16% of European Gas Consumption Flows Through Ukraine

According to the Energy Information Administration, about 16% of the natural gas consumed in Europe flows through Ukraine.

More at Energy Information Administration.

Chevron Shuts Down Seven Marcellus Wells

Chevron has ceased operations at seven Marcellus Shale [1] wells in Pennsylvania after an explosion at one of their wells killed one worker and produced a fire that burned out-of-control for several days.

[1] http://geology.com/articles/hydraulic-fracturing/

More at Natural Gas Intel.

Natural Gas as a Political Lever?

An opinion article on the New York Times website explains how the United States could use exporting natural gas liquids as a lever against Russia.

More at New York Times.

Tapping the Utica ahd the Marcellus from a Single Drill Pad?

A company in Ohio plans to drill wells into both the Marcellus Shale [1] and the Utica Shale [2] from a single drill pad in Ohio. The expect dry gas production from the deeper Utica and liquids production from the Marcellus.

Related: Horizontal Well Density in the Utica Shale [3].

[1] http://geology.com/articles/marcellus-shale.shtml
[2] http://geology.com/articles/utica-shale/
[3] http://geology.com/utica.shtml

More at BizJournals.

US Electricity Generation by Fuel

The Energy Information Administration projects a reduced share of electricity generation from coal by 2040.

More at Energy Information Administration.

US Natural Gas Consumption Growing Slowly

Here are total natural gas consumption values for the United States for 2008 to 2013 as published by the Energy Information Administration. Based upon all of the new natural gas projects that appear in the news, one would think that consumption is growing at a much faster rate?

2008 – 23,277 BCF
2009 – 22,910 BCF
2010 – 24,087 BCF
2011 – 24,477 BCF
2012 – 25,533 BCF
2013 – 26,034 BCF

More at Energy Information Administration.

Problems Finding Employees for the Bakken Shale

An article in “The Bakken Magazine” explains some of the problems faced by employers who need to find talent to develop the North Dakota Bakken Formation [1].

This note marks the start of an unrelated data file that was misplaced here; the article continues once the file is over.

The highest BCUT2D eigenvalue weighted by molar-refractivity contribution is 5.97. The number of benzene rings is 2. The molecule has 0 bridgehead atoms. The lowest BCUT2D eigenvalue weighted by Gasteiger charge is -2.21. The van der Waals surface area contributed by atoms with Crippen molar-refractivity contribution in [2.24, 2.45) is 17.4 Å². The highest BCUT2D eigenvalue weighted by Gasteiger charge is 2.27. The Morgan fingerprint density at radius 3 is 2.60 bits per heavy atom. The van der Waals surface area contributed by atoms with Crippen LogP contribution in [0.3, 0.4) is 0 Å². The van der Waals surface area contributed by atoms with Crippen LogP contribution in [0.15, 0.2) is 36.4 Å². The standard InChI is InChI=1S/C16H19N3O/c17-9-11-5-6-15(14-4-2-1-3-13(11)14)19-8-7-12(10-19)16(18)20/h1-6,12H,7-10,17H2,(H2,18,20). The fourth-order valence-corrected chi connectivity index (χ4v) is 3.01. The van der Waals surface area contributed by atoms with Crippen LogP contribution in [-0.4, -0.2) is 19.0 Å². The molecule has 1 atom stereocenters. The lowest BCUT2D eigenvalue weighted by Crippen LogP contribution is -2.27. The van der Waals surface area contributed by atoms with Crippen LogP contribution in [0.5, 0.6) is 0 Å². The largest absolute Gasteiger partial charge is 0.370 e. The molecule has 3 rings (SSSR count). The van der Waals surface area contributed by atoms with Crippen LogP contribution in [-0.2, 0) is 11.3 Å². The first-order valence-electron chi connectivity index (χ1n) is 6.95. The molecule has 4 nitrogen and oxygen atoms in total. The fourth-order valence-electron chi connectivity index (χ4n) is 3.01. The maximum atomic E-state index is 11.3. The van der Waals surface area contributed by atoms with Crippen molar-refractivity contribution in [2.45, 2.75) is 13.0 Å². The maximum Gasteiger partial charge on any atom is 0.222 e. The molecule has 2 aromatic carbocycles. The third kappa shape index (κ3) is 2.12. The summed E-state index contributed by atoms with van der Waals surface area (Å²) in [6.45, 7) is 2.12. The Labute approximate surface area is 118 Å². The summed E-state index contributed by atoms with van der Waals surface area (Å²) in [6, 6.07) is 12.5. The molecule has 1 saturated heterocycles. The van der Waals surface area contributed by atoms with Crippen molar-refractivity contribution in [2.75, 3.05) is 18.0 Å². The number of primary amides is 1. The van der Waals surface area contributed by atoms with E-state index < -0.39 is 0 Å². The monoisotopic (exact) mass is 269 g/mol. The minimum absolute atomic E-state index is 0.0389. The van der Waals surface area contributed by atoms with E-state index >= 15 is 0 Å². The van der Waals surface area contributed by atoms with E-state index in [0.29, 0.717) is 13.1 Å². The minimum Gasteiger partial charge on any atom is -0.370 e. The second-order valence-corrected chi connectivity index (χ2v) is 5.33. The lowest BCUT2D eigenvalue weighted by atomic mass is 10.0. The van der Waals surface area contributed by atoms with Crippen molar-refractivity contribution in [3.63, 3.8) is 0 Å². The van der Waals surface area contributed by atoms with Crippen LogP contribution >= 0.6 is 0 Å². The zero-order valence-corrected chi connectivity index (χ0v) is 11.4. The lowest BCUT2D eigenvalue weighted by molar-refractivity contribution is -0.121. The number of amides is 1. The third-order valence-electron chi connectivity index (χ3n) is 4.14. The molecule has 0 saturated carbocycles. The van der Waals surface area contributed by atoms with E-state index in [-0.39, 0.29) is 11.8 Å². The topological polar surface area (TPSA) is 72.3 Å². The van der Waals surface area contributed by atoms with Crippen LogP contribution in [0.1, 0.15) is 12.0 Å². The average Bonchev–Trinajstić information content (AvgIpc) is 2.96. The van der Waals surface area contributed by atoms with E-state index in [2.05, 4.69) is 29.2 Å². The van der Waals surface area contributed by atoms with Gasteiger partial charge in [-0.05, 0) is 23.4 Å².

[1] http://geology.com/usgs/bakken-formation-oil.shtml

More at The Bakken.

The Slow Shale Gas Launch in China

China has been unable to replicate the shale gas productivity of the United States even though they are thought to have a much larger shale gas resource. The country does not have the existing infrastructure present in the United States or the technic…

More at Bloomberg.

$100B Invested in Shale-Related Chemical Facilities

“The American Chemistry Council said the amount of publicly announced U.S. shale-related chemical investment has officially topped $100 billion.” Quoted from the Houston BizJournals.

More at BizJournals.

Interactive Energy Map of the United States

The Energy Information Administration has an interactive energy map that allows you to discover the locations of facilities such as natural gas power plants, petroleum refineries, natural gas pipelines, LNG import/export terminals and much more. The c…

More at Energy Information Administration.

The Shale Boom is Just Starting

Ryan Lance, CEO of ConocoPhillips believes that the “shale boom” in the United States is just getting started, with several decades ahead.

More at Denver BizJournal.

Capturing More Natural Gas in North Dakota

North Dakota has been flaring about 1/3 of the gas produced from the Bakken Formation and drawing criticism as a result. Now North Dakota state government is trying to rally investments from natural gas processors and chemical manufacturing to utilize…